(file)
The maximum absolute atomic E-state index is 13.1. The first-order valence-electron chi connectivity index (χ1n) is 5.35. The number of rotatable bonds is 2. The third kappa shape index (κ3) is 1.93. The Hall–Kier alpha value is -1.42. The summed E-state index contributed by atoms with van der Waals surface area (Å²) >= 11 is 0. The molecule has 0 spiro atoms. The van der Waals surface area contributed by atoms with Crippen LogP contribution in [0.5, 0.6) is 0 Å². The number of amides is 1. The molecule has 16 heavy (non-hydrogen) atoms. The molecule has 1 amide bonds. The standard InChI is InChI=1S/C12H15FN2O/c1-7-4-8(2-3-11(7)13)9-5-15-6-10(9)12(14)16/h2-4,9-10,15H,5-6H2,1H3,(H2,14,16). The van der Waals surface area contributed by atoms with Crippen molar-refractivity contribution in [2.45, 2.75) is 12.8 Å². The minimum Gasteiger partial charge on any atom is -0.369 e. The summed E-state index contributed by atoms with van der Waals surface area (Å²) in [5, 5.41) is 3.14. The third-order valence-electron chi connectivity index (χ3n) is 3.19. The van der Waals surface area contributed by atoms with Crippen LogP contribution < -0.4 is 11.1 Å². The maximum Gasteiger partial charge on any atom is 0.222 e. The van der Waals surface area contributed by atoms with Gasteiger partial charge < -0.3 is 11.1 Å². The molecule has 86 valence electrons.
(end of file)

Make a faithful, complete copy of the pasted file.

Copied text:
The maximum absolute atomic E-state index is 13.1. The first-order valence-electron chi connectivity index (χ1n) is 5.35. The number of rotatable bonds is 2. The third kappa shape index (κ3) is 1.93. The Hall–Kier alpha value is -1.42. The summed E-state index contributed by atoms with van der Waals surface area (Å²) >= 11 is 0. The molecule has 0 spiro atoms. The van der Waals surface area contributed by atoms with Crippen LogP contribution in [0.5, 0.6) is 0 Å². The number of amides is 1. The molecule has 16 heavy (non-hydrogen) atoms. The molecule has 1 amide bonds. The standard InChI is InChI=1S/C12H15FN2O/c1-7-4-8(2-3-11(7)13)9-5-15-6-10(9)12(14)16/h2-4,9-10,15H,5-6H2,1H3,(H2,14,16). The van der Waals surface area contributed by atoms with Crippen molar-refractivity contribution in [2.45, 2.75) is 12.8 Å². The minimum Gasteiger partial charge on any atom is -0.369 e. The summed E-state index contributed by atoms with van der Waals surface area (Å²) in [5, 5.41) is 3.14. The third-order valence-electron chi connectivity index (χ3n) is 3.19. The van der Waals surface area contributed by atoms with Crippen LogP contribution < -0.4 is 11.1 Å². The maximum Gasteiger partial charge on any atom is 0.222 e. The van der Waals surface area contributed by atoms with Gasteiger partial charge < -0.3 is 11.1 Å². The molecule has 86 valence electrons.